Jean Prouvé - Design New York Tuesday, June 7, 2022 | Phillips

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  • Provenance

    DeLorenzo 1950, New York
    Acquired from the above by the present owner, circa 1991

  • Literature

    Peter Sulzer, Jean Prouvé: Œuvre complète / Complete Works, Volume 3: 1944-1954, Basel, 2005, p. 272
    Galerie Patrick Seguin, Jean Prouvé, Volume 1, Paris, 2017, pp. 130-35, 137, 309, 355, 407
    Galerie Patrick Seguin, Jean Prouvé, Volume 2, Paris, 2017, pp. 23, 63, 136-37, 145, 168, 170, 192, 238, 241, 245

  • Catalogue Essay

    The Antony chair persists as one of Jean Prouvé’s most celebrated designs. Prouvé devised the model in 1954 for a dormitory hall at the Cité Universitaire d’Antony, having won a design competition put forth by the institution. Here Prouvé testifies to the elasticity of plywood, which in the present model arcs subtly to form the curvilinear silhouette of the chair’s seat, itself cradled by a sheet metal skeleton standing on tubular metal legs. The chair was quickly placed in several other interiors, its light and pleasing form ideal for such varied settings as waiting rooms, offices, and the domicile. Its environmental versatility and agreeable form earned the work alternate nomenclature as the “Light easy” chair. Many institutions retain an Antony model in their permanent collections, including the Museum of Modern Art, New York and The Metropolitan Museum of Art, New York.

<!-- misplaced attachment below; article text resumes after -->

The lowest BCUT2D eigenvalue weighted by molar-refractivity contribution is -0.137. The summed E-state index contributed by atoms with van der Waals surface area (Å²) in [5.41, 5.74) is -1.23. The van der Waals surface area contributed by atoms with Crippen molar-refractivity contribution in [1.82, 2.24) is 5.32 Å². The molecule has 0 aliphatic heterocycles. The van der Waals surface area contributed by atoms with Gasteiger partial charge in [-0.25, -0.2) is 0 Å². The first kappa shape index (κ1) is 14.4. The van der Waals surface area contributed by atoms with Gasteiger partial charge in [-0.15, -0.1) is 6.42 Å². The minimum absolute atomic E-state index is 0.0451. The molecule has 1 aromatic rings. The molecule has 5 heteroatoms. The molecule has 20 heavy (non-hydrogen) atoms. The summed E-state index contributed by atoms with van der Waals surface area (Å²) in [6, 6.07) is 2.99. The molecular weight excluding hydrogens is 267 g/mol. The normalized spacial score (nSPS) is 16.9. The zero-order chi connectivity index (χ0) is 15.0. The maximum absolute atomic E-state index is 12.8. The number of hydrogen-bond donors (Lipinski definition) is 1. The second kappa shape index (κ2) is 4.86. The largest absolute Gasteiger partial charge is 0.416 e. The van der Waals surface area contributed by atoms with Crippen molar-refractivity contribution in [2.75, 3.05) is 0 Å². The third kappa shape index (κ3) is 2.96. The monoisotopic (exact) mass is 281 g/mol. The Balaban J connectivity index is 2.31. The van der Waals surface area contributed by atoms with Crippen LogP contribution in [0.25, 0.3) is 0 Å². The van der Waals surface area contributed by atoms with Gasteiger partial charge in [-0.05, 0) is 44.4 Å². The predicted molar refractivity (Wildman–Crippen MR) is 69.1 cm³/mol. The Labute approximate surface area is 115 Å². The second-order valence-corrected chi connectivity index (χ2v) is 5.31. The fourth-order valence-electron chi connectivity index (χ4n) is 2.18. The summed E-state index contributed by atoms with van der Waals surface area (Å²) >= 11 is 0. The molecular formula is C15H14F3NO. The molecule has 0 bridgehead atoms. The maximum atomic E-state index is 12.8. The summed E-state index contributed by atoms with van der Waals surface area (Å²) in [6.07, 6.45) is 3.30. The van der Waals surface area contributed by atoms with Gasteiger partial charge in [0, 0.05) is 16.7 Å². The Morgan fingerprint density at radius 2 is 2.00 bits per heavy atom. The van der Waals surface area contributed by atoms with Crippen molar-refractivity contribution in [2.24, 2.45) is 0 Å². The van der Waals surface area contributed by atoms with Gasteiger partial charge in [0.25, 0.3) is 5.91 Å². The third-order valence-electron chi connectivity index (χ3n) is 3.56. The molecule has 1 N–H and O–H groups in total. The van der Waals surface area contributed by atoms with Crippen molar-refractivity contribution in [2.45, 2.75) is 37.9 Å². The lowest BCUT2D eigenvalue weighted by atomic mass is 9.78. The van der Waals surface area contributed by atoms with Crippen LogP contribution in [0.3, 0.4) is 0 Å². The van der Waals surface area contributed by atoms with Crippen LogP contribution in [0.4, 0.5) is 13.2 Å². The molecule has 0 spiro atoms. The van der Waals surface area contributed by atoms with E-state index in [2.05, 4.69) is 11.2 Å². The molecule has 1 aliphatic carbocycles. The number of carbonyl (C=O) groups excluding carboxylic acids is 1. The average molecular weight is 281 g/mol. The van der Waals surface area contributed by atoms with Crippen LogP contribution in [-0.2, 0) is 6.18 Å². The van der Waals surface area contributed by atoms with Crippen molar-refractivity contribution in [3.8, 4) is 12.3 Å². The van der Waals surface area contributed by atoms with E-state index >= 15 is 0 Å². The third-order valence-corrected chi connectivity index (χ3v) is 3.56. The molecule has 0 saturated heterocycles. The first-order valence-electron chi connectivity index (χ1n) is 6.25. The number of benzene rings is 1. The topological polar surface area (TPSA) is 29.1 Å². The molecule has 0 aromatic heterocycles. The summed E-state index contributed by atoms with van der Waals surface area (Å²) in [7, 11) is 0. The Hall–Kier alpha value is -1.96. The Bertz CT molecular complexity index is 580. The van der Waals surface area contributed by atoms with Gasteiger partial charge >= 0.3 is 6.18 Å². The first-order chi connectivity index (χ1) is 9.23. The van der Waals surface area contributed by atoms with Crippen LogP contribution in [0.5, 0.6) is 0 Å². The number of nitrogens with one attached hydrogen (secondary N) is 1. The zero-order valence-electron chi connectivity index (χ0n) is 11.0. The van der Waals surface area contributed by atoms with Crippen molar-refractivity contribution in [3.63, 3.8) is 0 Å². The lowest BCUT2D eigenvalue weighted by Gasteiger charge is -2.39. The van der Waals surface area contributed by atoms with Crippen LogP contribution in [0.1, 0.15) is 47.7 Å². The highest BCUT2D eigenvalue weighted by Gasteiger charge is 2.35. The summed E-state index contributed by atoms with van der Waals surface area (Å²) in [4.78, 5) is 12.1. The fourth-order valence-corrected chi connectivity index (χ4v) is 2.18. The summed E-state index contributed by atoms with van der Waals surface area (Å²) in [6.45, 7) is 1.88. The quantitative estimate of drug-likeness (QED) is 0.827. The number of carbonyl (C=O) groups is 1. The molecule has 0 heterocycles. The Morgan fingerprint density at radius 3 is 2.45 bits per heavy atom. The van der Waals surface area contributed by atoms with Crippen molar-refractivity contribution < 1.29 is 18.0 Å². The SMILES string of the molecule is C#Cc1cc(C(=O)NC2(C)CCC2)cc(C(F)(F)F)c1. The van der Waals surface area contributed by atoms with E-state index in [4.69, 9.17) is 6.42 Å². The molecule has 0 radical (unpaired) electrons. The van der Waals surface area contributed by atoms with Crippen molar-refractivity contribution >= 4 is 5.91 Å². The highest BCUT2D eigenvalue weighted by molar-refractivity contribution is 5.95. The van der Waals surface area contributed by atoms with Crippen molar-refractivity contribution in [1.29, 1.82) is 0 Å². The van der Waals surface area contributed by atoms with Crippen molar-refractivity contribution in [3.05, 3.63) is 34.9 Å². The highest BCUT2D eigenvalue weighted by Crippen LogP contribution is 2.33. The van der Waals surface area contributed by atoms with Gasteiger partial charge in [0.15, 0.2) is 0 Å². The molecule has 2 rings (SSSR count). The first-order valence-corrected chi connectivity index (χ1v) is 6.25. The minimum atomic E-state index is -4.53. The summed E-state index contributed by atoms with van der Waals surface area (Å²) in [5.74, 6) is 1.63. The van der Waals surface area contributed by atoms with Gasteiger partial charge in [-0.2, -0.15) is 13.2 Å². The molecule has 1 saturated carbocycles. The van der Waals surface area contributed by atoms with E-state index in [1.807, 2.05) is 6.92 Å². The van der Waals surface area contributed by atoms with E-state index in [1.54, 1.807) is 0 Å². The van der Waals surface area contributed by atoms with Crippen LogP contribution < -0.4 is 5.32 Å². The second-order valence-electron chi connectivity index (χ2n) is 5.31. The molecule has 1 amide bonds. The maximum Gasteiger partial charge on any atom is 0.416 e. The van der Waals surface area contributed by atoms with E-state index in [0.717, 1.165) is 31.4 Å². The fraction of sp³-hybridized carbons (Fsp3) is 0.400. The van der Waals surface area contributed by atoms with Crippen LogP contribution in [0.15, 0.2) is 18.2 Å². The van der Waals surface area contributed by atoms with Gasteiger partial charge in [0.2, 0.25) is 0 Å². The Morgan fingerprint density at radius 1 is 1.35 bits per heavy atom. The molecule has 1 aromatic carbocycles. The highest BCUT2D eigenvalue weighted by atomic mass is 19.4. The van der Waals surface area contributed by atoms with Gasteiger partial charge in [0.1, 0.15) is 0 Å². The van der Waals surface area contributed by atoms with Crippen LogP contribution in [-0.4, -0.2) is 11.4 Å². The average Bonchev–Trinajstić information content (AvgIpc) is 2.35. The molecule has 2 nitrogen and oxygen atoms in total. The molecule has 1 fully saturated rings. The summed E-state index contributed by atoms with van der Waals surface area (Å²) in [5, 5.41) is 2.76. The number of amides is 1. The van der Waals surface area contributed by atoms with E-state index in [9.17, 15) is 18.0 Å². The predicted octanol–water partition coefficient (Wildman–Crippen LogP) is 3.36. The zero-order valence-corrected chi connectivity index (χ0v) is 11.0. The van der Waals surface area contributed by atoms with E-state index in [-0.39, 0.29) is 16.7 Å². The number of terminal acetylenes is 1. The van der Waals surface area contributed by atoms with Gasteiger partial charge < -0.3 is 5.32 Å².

• Artist Biography

    Jean Prouvé

    French • 1901 - 1984

    Jean Prouvé believed in design as a vehicle for improvement. His manufactory Les Ateliers Jean Prouvé, located in Nancy, France, produced furniture for schools, factories and municipal projects, both within France and in locations as far flung as the Congo. Though he designed for the masses, pieces such as his "Potence" lamps and "Standard" chairs are among the most iconic fixtures in sophisticated, high-design interiors today. Collectors connect with his utilitarian, austere designs that strip materials down to the bare minimum without compromising on proportion or style.

    Prouvé grew up in Nancy, France, the son of Victor Prouvé, an artist and co-founder of the École de Nancy, and Marie Duhamel, a pianist. He apprenticed to master blacksmiths in Paris and opened a small wrought iron forge in Nancy. However it was sheet steel that ultimately captured Prouvé's imagination, and he ingeniously adapted it to furniture, lighting and even pre-fabricated houses, often collaborating with other design luminaries of the period, such as Robert Mallet-Stevens, Le Corbusier and Charlotte Perriand.

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Property from an East Coast Private Collection

11

"Antony" chair, model no. 356

circa 1954
Beech-veneered plywood, painted steel, aluminum.
33 3/4 x 19 5/8 x 27 7/8 in. (85.7 x 49.8 x 70.8 cm)
Produced by Les Ateliers Jean Prouvé, France and issued by Galerie Steph Simon, Paris, France.

Estimate
$15,000 - 20,000 

Sold for $44,100

Contact Specialist

Benjamin Green
Associate Specialist

Associate Head of Sale

[email protected]
+1 917 207 9090

Design

New York Auction 7 June 2022